Let’s get this out of the way first: There’s absolutely nothing wrong with Steph Curry receiving a sponsor exemption to play an event on the Web.com Tour. In fact, there’s quite a bit right with it.
Curry will play in the Ellie Mae Classic on Aug. 3-6 at TPC Stonebrae in Hayward, Calif., which is about 28 miles from Oakland, where the Golden State Warriors are based. The tournament benefits the Warriors Community Foundation.
Curry is one of the stars for the NBA-champion Warriors and, according to his scores entered at GHIN.com, a 2 handicap. He probably won’t make the cut and might not break 80 in either of his first two rounds. None of that matters.
Curry is one of the world’s most recognizable athletes, and because of that, attendance at the Ellie Mae Classic likely will increase more than incrementally. That means more attention to a Web.com Tour event and more money raised for the foundation.
The argument against allowing an athlete from another sport to compete on the third-best tour in the world is that the celebrity is taking a spot from a professional golfer who is trying to earn a living.
If you’re depending on sponsor exemptions to keep your job on the Web.com Tour, you have more problems than Curry being in the field instead of you.
Besides, this is far from the first time that an athlete from another sport has competed in an event on the developmental tour. In fact, the number is 23 times, and it includes baseball’s John Smoltz, football’s Jerry Rice and Al Del Greco and hockey’s Brett Hull.
But if Curry were to make the cut at the Ellie Mae Classic, he would be the first celebrity athlete to do so on that tour.
Smoltz played in the South Georgia Classic in 2011 on what was then the Nationwide Tour. A plus-2 handicap, Smoltz came undone, posting scores of 84-87. Rice played four times on the Nationwide Tour and broke 80 only once.
It seems as if athletes from other sports want to be golfers and golfers want to be musicians, except for that one time in 2003 when Phil Mickelson was trying to bring his 68-mph high heat to the Class AAA Toledo Mud Hens.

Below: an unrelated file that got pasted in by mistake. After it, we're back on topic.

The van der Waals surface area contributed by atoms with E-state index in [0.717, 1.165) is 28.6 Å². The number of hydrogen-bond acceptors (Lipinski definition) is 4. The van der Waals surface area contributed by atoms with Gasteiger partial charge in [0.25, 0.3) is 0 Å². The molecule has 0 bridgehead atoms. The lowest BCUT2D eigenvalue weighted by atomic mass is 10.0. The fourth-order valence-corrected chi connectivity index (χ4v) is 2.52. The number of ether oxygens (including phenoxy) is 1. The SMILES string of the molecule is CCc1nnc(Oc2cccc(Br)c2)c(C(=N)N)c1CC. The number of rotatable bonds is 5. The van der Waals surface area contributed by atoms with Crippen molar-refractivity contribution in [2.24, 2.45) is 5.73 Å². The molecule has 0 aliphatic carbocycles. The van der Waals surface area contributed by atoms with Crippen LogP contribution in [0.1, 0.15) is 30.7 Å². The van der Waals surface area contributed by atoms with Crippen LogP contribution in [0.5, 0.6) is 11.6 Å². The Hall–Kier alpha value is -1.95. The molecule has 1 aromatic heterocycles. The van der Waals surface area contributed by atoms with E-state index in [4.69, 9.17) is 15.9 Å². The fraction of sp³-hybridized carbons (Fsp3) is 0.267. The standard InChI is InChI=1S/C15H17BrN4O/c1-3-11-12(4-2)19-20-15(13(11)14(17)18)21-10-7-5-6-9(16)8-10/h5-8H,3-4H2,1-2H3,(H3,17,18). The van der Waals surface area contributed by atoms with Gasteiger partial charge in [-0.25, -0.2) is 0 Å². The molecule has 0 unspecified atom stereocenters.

When athletes become proficient in golf – in other words, when they can shoot under par on occasion – some of them obsessively want to see how they stack up against the best players in the world. Tony Romo has tried to qualify for the U.S. Open and has failed on each attempt.
The first thing you need to know is this: most professional golfers are plus-6 to plus-8 handicaps, and some are even better than that. So, that puts Curry 10 shots behind on the first tee.
Then, it’s not a matter of just hitting the shots. The woods are full of golfers who can hit all of the shots. Tournament golf is about controlling emotions, heartbeat and breathing. The margin for error in golf between a birdie and a bogey is alarmingly thin.
Athletes have their own celebrity tour, the flagship event of which is the American Century Celebrity Golf Championship at Lake Tahoe. In 2010-15, Smoltz posted six consecutive top-10s in that event, including a ninth place in 2011, not long after he competed on the Nationwide Tour.
Which means it becomes a matter of competing outside of your comfort zone. There’s a big difference between a three-pointer and a three-putt. Although Dustin Johnson can dunk, he wouldn’t survive two minutes in an NBA game, which is why golf at the highest level can make the world’s best athletes look like rank beginners.
"When I found out I was getting a sponsor’s exemption, I had a lot of emotions about it because I love to play golf,” Curry said in a statement. “It’s a passion of mine."
"But to be able to play alongside the next and best of the golf professionals is going to be a huge honor, a huge treat. Looking forward to hopefully not embarrassing myself…”
He wouldn’t be the first.
Mike Purkey has written about golf for more than 30 years for a number of publications, including Golf Magazine and Global Golf Post. He lives in Charlotte, N.C. Email: firstname.lastname@example.org; Twitter: @mikepurkeygolf